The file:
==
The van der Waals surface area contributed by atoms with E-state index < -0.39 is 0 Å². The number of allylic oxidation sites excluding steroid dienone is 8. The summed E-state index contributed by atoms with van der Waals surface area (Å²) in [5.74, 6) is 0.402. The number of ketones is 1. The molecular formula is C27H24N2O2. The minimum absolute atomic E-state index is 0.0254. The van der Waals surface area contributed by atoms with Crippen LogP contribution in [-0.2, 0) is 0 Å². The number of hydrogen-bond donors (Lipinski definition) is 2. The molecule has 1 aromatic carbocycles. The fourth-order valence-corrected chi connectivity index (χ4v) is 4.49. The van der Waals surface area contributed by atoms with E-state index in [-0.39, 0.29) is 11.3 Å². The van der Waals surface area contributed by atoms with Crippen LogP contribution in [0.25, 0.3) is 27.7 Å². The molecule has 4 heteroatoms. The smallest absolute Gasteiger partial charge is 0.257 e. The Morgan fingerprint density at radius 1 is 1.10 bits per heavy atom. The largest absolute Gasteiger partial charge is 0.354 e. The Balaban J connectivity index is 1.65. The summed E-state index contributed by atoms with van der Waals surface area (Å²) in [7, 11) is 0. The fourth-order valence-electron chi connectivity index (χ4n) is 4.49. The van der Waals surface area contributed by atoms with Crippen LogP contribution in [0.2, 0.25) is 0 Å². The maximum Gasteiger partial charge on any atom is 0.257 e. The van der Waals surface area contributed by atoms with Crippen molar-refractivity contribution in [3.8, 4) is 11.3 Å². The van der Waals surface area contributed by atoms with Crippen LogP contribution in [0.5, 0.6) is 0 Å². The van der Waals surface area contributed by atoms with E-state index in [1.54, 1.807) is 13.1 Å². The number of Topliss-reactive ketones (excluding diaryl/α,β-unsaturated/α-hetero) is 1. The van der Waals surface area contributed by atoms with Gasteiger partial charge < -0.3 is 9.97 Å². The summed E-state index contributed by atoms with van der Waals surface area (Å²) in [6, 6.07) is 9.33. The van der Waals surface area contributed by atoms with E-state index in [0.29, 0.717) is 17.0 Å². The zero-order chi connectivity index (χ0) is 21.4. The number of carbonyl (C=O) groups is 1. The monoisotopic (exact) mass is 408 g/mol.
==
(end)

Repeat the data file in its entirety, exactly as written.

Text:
The van der Waals surface area contributed by atoms with E-state index < -0.39 is 0 Å². The number of allylic oxidation sites excluding steroid dienone is 8. The summed E-state index contributed by atoms with van der Waals surface area (Å²) in [5.74, 6) is 0.402. The number of ketones is 1. The molecular formula is C27H24N2O2. The minimum absolute atomic E-state index is 0.0254. The van der Waals surface area contributed by atoms with Crippen LogP contribution in [-0.2, 0) is 0 Å². The number of hydrogen-bond donors (Lipinski definition) is 2. The molecule has 1 aromatic carbocycles. The fourth-order valence-corrected chi connectivity index (χ4v) is 4.49. The van der Waals surface area contributed by atoms with E-state index in [-0.39, 0.29) is 11.3 Å². The van der Waals surface area contributed by atoms with Crippen LogP contribution in [0.25, 0.3) is 27.7 Å². The molecule has 4 heteroatoms. The smallest absolute Gasteiger partial charge is 0.257 e. The Morgan fingerprint density at radius 1 is 1.10 bits per heavy atom. The largest absolute Gasteiger partial charge is 0.354 e. The Balaban J connectivity index is 1.65. The summed E-state index contributed by atoms with van der Waals surface area (Å²) in [7, 11) is 0. The fourth-order valence-electron chi connectivity index (χ4n) is 4.49. The van der Waals surface area contributed by atoms with Crippen LogP contribution in [0.2, 0.25) is 0 Å². The maximum Gasteiger partial charge on any atom is 0.257 e. The van der Waals surface area contributed by atoms with Crippen molar-refractivity contribution in [3.8, 4) is 11.3 Å². The van der Waals surface area contributed by atoms with Crippen LogP contribution in [0.5, 0.6) is 0 Å². The van der Waals surface area contributed by atoms with E-state index in [1.54, 1.807) is 13.1 Å². The number of Topliss-reactive ketones (excluding diaryl/α,β-unsaturated/α-hetero) is 1. The van der Waals surface area contributed by atoms with Gasteiger partial charge < -0.3 is 9.97 Å². The summed E-state index contributed by atoms with van der Waals surface area (Å²) in [6, 6.07) is 9.33. The van der Waals surface area contributed by atoms with E-state index in [0.29, 0.717) is 17.0 Å². The zero-order chi connectivity index (χ0) is 21.4. The number of carbonyl (C=O) groups is 1. The monoisotopic (exact) mass is 408 g/mol.